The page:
A reception followed the concert. Hartmut quotes the theatre manager: 'Thank you for this evening, your music was wonderful. Your being here and the message of hope on the basis of God's promises gives us courage. Often we have thought that people in the West have forgotten us. Now we know we are not alone. Lithuania is a tear in God's eye. Please don't let that tear fall into the sand.' This beautiful yet sorrowful picture deeply moved Adrian: 'We felt that wherever we went our role would be saying to the people, 'We are with you, we believe your freedom is a just cause and we identify with you in your struggle and pain. We want to bring God's word, comfort and encouragement into that." The following day saw the 'Alpha And Omega' entourage again on country roads heading for Piga. A telephone conversation told them of tanks, strikes, turmoil, demonstrations, fear of the Black Berets. The TV team engaged to film their concert now had no equipment. Everything was occupied, stolen, or destroyed. Their contact, Maris, said: 'It is your decision whether you come as planned, but if you see any chance, PLEASE come.'

At the Estonian border a hidden guard emerged and waved them through. Coffee and a cassette elicited joy and surprise as they were distributed. Hartmut, however, was brought down to earth by a sinister sight: 'Large piles of firewood had been put up along the border looking like pyres. What kind of fire was this supposed to become? Ermo Jurma, pastor from Tartu, later told me. 'In two days, August 23rd, thousands will go out into the fields and light up fires in memory of the day of fate for the Baltic people when, in 1939, Ribbentropp and Molotov signed the Hitler-Stalin pact which brought again foreign rule to the free republics of Estonia, Lativa and Lithuania. 50 years of unspeakable suffering, deprivation and humiliation." Hartmut continues, 'I got a shiver down my spine. On such a day we were going to sing Christian songs as a German choir. I said 'Ermo, what shall we do?' He replied 'Perhaps it's an occasion for reconciliation between Estonians and Germans."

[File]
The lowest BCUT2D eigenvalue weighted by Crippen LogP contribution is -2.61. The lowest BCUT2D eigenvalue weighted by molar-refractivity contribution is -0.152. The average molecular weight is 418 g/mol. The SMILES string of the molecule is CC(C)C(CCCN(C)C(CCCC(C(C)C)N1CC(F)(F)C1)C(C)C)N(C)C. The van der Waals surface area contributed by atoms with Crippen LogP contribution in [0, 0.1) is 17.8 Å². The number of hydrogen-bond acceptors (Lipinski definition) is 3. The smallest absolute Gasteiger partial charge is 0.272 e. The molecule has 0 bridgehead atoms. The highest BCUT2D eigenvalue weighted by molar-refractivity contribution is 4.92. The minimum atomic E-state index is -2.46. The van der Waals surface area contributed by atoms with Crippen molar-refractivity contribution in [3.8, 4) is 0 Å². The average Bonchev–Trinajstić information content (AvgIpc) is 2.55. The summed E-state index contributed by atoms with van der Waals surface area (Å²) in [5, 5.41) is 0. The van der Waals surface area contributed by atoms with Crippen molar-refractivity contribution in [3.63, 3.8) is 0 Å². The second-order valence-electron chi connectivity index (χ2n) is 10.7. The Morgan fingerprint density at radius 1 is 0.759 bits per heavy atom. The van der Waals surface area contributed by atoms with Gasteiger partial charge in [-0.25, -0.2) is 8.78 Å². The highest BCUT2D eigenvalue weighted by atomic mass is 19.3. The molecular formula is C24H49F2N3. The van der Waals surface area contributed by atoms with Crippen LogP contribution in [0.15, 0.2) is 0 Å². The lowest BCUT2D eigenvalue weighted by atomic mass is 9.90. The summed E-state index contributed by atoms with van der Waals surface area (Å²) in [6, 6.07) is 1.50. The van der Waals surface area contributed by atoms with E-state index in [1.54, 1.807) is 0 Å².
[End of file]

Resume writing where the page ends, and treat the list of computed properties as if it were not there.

The reconciliation took place as the evening shadows lengthened and the cold Baltic Sea washed the beach at Parnu.